Set in New England in the 1980s, Cabrera’s debut novel excavates the lives of an older and a younger Catholic priest, both of whom are struggling to reconcile their gayness with their faith and institutional indoctrination. Their stories are steeped in scriptural contemplation, organizational contradictions, and the tension between the Church’s hardline orthodoxy and the changing modern world. Based on the eruption of child abuse scandals in the Church over the past two decades and the subsequent public conversation about systematic cover ups and whether there’s a place for gay men in the priesthood, Homo Novus is a novel that will likely provoke reactions from many readers, Catholic and non-Catholic alike.
Fr. Linus Fitzgerald and young seminarian Orlando Rosario enter the story at a time of crisis. Orlando rushes Linus to a Springfield hospital straight off their flight back from a vacation in Puerto Rico. Linus is weak and feverish and wakes up in a spare, segregated unit of the hospital. There’s a spoiler in the book’s back cover blurb: Linus has been diagnosed with AIDS. The narrative proceeds via each man’s recollections of how this tragedy came to be, along with a few key present time interactions.
As Orlando returns home and somewhat aggressively takes up a daily routine, he’s stung by fragmented memories, through which we learn his history and his relationship with Linus. Raised in a devout, working-class Puerto Rican family, Orlando’s entrance to the priesthood was practically preordained. Opportunities for poor, brown-skinned boys were limited, and sending Orlando, at fourteen years old, to a pre-seminary boarding school in Massachusetts offered a symbolic improvement in family status as well as a better education and the promise of a good career.
More personally, becoming a priest provided shy, uncertain Orlando with his first chance to feel purposeful and special. Then he meets Fr. Linus, an unsparing instructor at the boarding school. Linus is brutal in his criticism of Orlando, yet he invites him into a private relationship where they spend time alone and go to dinner together off campus. Orlando is humbled and eager for the attention, and when Linus introduces him to physical intimacy, Orlando feels even more special.
Confined to his bed with a stigmatized and fatal diagnosis, Linus reflects bitterly on the slights and hypocrisies that led to his downfall. Like Orlando, he began seminary training at a young age and committed his life to a higher purpose before he had time to grow up and understand himself. The seminary was a harsh, austere place in the 1950s, and the authoritarian world of the priesthood has fortified him with a sense of self-importance as well as denials and rationalizations for his sexual and emotional exploitation of Orlando (and other teenage seminarians). Still there are cracks in his certainty. How is it that his hand, guided by God, can perform both the holiest of sacraments for his parishioners and the most reviled sins of the flesh? The Church provided little guidance on how to manage his sexuality within the confines of celibacy, even when Linus underwent a mandatory rehabilitation program to discreetly correct sexual transgressions among the clergy.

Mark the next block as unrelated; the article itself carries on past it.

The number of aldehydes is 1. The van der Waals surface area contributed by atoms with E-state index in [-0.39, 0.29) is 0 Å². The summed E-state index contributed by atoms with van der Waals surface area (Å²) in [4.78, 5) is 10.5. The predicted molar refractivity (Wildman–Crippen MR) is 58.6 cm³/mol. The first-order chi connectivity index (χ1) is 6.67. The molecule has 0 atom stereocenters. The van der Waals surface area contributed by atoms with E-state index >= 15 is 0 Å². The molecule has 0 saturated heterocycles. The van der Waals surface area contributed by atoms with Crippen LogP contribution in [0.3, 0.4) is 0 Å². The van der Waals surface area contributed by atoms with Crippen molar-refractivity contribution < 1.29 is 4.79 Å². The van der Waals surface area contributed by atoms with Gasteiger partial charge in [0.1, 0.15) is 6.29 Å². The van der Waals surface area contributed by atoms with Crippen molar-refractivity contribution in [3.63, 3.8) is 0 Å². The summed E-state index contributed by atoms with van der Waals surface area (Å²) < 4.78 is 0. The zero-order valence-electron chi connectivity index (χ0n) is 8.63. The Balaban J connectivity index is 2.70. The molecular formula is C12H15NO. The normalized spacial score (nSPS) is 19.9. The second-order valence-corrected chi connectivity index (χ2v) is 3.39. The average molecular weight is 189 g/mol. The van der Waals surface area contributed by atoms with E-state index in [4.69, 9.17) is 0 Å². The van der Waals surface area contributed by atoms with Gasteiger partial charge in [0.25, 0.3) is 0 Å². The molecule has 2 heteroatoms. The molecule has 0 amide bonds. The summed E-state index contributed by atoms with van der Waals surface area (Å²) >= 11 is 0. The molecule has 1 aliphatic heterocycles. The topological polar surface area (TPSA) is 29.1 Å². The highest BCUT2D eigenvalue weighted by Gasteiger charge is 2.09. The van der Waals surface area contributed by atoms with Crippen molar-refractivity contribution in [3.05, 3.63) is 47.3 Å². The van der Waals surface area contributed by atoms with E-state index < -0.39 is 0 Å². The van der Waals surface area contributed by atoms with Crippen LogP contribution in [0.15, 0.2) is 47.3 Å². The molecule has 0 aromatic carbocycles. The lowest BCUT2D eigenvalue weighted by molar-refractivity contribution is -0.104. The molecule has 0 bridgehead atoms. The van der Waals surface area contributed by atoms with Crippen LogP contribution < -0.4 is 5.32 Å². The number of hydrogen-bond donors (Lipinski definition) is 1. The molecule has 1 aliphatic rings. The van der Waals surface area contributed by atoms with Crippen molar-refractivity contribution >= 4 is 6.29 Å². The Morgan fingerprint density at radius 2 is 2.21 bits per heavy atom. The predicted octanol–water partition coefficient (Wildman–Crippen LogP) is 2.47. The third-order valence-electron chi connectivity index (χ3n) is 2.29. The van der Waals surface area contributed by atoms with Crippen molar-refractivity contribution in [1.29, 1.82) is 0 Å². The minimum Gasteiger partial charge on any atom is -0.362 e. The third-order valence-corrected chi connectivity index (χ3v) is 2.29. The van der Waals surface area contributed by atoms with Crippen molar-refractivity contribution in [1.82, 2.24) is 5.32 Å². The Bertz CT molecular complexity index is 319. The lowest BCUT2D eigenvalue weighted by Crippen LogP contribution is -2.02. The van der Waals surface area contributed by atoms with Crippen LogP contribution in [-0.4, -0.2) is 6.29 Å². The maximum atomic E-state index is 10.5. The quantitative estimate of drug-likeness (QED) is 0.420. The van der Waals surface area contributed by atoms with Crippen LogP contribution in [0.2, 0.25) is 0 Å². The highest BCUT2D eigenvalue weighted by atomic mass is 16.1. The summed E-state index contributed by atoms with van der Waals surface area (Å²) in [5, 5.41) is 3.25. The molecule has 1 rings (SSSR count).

Cabrera is a stylish writer but not overly so, which makes for enjoyable reading. There are lovely lyrical moments in his prose and unusual structural choices in his narrative (some chapters are written in screenplay form), but they’re not overdone in a way that hurts the storytelling flow.
What one appreciates even more is how well Cabrera gets inside both characters, enabling them to show themselves to the reader and thereby allowing the reader to decide on their own how they should feel about them. Many will come to the conclusion that Linus is a despicable predator, yet his story forces one to grapple with the ways he was harmed and let down by the Church himself. Orlando is a victim, but one sees his contradictory impulses as well, which both surprise and humanize him as a struggling young adult.
Long passages that ruminate on the Church’s teachings on sin and priestly purity will be of greater interest to Catholic readers than non-Catholics, but overall, Homo Novus is an expertly crafted character-driven novel that should have wide appeal.
Reviewed by Andrew J. Peters